Last week, I made a quiche, which was a big step for me recovery-wise. I haven’t expended that much energy since June. Of 2006.
I found some lard pie dough in the freezer left over from the cherry pie debacle so, having only sporadic interest in sweets since treatment began, a quiche seemed imminent. Also, there was a lot of summer squash piling up, which, after a quick survey of the fridge, I planned to combine with leeks, crumbled queso fresco, and some fresh oregano from out back. Truth be told, I probably wouldn’t have attempted a quiche on a weeknight if I had remembered about the blind-baking part, where you have to pre-bake the empty crust before filling it. And so I stood over that raw crust, bowl of filling hovering just above it, trying to figure out what was wrong with this picture. It finally clicked after about 10 minutes.
(Did I mention that chemo can adversely affect your mental abilities? They call it “chemo brain.” Judging by the fact that one of the beds in the house ended up with a fitted sheet and two top sheets on it, I think it’s safe to say I won that lottery, too. But at least now I have an excuse for the dumb things I do.)
Anyway, the quiche came out great. Squash has no business tasting that good. Then again, what doesn’t taste good swaddled in two cups of cream? Speaking of which, I had a little extra egg/cream mixture left over, so I added to it some sliced salami and cubes of stale bread I’d put aside for croutons. I let the bread soak until softened and added some Romano cheese. Then I poured it into a small casserole dish, sans crust, and baked it into a sort of strata. Also scrumptious. (Again, cream.)
By the way, to answer a question from comments, what you saw a couple of posts ago wasn’t a quiche, but a frittata. Eggs, sweet corn shaved from the cob, sungold tomatoes, basil, and goat cheese cooked together like a giant omelet. No crust. It’s what you make when quiche is on your mind, but you only have a half an hour. If, however, you’re trying to make up for lost time in the kitchen, I offer you this quiche recipe.
Leek and Summer Squash Quiche
Feel free to substitute feta for queso fresco, or fresh basil or marjoram for the oregano. However, be sure to always reheat leftovers in the oven rather than a microwave to keep crust crispy and delicious instead of rubbery and disgusting.
For lard crust recipe, go here (makes two so you can have one in the freezer for later).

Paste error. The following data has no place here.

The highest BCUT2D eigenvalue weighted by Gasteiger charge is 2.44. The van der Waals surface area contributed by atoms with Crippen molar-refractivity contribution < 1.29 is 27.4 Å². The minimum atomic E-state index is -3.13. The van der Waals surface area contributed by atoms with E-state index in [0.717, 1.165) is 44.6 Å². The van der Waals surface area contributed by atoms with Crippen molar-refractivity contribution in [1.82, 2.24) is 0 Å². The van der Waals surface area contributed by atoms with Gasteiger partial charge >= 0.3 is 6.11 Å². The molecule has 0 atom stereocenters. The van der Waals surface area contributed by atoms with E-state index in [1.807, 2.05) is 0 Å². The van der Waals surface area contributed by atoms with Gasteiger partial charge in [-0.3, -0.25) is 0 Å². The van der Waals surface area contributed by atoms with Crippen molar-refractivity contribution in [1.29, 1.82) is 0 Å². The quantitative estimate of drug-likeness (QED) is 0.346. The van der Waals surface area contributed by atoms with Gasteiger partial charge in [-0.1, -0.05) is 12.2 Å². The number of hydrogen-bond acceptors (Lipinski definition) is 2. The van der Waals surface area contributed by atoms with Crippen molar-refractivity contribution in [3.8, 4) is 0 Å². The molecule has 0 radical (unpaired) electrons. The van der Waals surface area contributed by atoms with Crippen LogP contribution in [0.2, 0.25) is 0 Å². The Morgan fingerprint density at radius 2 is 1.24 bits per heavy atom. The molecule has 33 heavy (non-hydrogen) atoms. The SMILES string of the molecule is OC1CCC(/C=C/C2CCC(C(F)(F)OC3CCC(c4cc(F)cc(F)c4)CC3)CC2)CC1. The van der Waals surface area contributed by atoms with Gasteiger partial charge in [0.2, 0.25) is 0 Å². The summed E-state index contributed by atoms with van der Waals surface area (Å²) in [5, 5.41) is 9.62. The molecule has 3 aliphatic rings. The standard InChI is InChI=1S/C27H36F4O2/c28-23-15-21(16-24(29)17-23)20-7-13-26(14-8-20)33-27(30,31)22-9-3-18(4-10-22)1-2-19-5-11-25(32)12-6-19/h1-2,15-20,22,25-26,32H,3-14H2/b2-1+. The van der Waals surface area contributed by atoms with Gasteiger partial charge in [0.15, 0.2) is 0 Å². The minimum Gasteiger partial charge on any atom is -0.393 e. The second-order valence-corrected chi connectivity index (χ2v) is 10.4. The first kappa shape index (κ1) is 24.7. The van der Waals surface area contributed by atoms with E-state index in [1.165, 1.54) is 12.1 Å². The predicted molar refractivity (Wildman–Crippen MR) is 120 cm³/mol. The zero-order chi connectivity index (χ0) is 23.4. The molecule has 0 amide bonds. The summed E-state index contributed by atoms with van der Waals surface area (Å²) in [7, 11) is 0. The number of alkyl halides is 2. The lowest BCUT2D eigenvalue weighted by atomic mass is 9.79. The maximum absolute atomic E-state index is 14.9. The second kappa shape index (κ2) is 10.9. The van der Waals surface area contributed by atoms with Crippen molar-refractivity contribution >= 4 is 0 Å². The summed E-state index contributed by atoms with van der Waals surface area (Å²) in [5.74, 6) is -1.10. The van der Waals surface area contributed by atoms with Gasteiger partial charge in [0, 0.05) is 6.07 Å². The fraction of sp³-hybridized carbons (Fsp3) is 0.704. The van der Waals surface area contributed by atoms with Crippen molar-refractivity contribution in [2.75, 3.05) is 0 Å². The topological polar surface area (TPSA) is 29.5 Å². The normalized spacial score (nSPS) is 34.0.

3 pattypan squash (or 1 medium summer squash or zucchini), chopped into bite-sized pieces
2 leeks, white and light green parts only), chopped
1 Tbsp. butter
2 Tbsp. olive oil
3 oz. queso fresco, crumbled
½ tsp. fresh oregano, chopped
2 cups cream
3-4 cherry tomatoes, sliced
Salt and pepper
Make your pie dough and chill for at least a half hour. Set chopped squash in a colander over a plate and sprinkle with salt. Let drain for at least a half hour.
Preheat oven to 350°F. Roll out dough on floured surface and transfer to pie plate. (For tips on rolling out pie dough, go here.) Set a sheet of aluminum foil on top of dough and fill with dried beans, rice, or other pie weights to prevent shrinkage and bubbling. Bake about 30 minutes, until golden and dry. Let cool a bit before adding filling.
Meanwhile, in a large frying pan, melt butter over medium heat. Sauté leeks until soft but not brown, about five minutes. Set aside in a medium bowl and wipe out skillet. Blot moisture from squash with paper towels. Heat olive oil in skillet over high heat. Cook squash until tender and browning. Add squash to bowl of leeks.
When crust has cooled, add leeks, squash, cheese, and most of the oregano. In a medium bowl, whisk together eggs, cream, and salt and pepper. Pour filling over vegetables. You may not use it all, depending on the amount of vegetables in the crust. Place tomato slices on top and sprinkle with remaining oregano. Bake 45-55 minutes depending on your oven. Filling should be set and starting to brown. Let cool and serve with a big salad.
Squash, leeks: Waltham Fields, Waltham, MA
Butter: Cabot, Cabot, VT
Eggs: Chip-In Farm, Bedford, MA
Cream: High Lawn Farm, Lee, MA